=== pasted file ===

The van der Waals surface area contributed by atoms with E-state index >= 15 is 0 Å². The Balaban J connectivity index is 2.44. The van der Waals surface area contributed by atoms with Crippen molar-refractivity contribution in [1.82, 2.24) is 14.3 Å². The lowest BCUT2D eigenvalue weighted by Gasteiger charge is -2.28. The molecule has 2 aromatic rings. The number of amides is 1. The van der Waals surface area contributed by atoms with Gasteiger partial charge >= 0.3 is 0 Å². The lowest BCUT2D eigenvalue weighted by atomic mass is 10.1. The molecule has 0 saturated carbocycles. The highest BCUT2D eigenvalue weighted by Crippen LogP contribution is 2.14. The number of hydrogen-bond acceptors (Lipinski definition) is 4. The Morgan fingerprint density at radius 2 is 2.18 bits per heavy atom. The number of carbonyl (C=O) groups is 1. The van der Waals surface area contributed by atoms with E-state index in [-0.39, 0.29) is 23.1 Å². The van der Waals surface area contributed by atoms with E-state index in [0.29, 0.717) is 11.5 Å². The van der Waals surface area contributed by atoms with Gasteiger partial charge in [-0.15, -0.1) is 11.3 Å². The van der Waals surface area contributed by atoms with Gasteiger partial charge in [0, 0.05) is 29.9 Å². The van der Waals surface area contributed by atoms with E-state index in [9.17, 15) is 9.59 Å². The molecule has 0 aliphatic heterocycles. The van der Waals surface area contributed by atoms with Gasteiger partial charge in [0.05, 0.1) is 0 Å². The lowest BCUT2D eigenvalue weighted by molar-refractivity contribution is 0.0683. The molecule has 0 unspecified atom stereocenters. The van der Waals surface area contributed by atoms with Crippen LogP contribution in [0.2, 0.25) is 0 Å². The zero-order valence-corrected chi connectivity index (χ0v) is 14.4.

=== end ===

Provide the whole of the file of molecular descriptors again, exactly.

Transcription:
The van der Waals surface area contributed by atoms with E-state index >= 15 is 0 Å². The Balaban J connectivity index is 2.44. The van der Waals surface area contributed by atoms with Crippen molar-refractivity contribution in [1.82, 2.24) is 14.3 Å². The lowest BCUT2D eigenvalue weighted by Gasteiger charge is -2.28. The molecule has 2 aromatic rings. The number of amides is 1. The van der Waals surface area contributed by atoms with Gasteiger partial charge >= 0.3 is 0 Å². The lowest BCUT2D eigenvalue weighted by atomic mass is 10.1. The molecule has 0 saturated carbocycles. The highest BCUT2D eigenvalue weighted by Crippen LogP contribution is 2.14. The number of hydrogen-bond acceptors (Lipinski definition) is 4. The Morgan fingerprint density at radius 2 is 2.18 bits per heavy atom. The number of carbonyl (C=O) groups is 1. The van der Waals surface area contributed by atoms with E-state index in [-0.39, 0.29) is 23.1 Å². The van der Waals surface area contributed by atoms with E-state index in [0.29, 0.717) is 11.5 Å². The van der Waals surface area contributed by atoms with Gasteiger partial charge in [-0.15, -0.1) is 11.3 Å². The van der Waals surface area contributed by atoms with Gasteiger partial charge in [0, 0.05) is 29.9 Å². The van der Waals surface area contributed by atoms with E-state index in [9.17, 15) is 9.59 Å². The molecule has 0 aliphatic heterocycles. The van der Waals surface area contributed by atoms with Gasteiger partial charge in [0.05, 0.1) is 0 Å². The lowest BCUT2D eigenvalue weighted by molar-refractivity contribution is 0.0683. The molecule has 0 unspecified atom stereocenters. The van der Waals surface area contributed by atoms with Crippen LogP contribution in [0.2, 0.25) is 0 Å². The zero-order valence-corrected chi connectivity index (χ0v) is 14.4.